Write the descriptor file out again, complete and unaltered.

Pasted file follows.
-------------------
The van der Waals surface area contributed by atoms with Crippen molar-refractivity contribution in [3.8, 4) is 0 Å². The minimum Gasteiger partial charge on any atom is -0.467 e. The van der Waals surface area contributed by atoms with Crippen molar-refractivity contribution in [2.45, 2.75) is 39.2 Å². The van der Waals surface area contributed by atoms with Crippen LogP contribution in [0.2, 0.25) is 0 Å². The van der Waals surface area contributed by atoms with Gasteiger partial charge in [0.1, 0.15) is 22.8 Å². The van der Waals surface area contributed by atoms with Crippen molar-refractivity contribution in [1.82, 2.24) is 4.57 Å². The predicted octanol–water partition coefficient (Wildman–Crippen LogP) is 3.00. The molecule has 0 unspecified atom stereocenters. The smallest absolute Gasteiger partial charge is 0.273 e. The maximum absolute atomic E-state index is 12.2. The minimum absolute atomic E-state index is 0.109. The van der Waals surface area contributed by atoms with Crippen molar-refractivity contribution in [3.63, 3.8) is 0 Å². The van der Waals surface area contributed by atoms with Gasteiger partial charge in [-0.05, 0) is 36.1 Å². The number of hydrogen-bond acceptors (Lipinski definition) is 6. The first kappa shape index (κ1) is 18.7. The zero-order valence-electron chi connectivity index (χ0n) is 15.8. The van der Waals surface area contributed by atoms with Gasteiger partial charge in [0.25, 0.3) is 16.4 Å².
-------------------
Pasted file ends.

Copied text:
The van der Waals surface area contributed by atoms with Crippen molar-refractivity contribution in [3.8, 4) is 0 Å². The minimum Gasteiger partial charge on any atom is -0.467 e. The van der Waals surface area contributed by atoms with Crippen molar-refractivity contribution in [2.45, 2.75) is 39.2 Å². The van der Waals surface area contributed by atoms with Crippen LogP contribution in [0.2, 0.25) is 0 Å². The van der Waals surface area contributed by atoms with Gasteiger partial charge in [0.1, 0.15) is 22.8 Å². The van der Waals surface area contributed by atoms with Crippen molar-refractivity contribution in [1.82, 2.24) is 4.57 Å². The predicted octanol–water partition coefficient (Wildman–Crippen LogP) is 3.00. The molecule has 0 unspecified atom stereocenters. The smallest absolute Gasteiger partial charge is 0.273 e. The maximum absolute atomic E-state index is 12.2. The minimum absolute atomic E-state index is 0.109. The van der Waals surface area contributed by atoms with Crippen molar-refractivity contribution in [3.63, 3.8) is 0 Å². The van der Waals surface area contributed by atoms with Gasteiger partial charge in [-0.05, 0) is 36.1 Å². The number of hydrogen-bond acceptors (Lipinski definition) is 6. The first kappa shape index (κ1) is 18.7. The zero-order valence-electron chi connectivity index (χ0n) is 15.8. The van der Waals surface area contributed by atoms with Gasteiger partial charge in [0.25, 0.3) is 16.4 Å².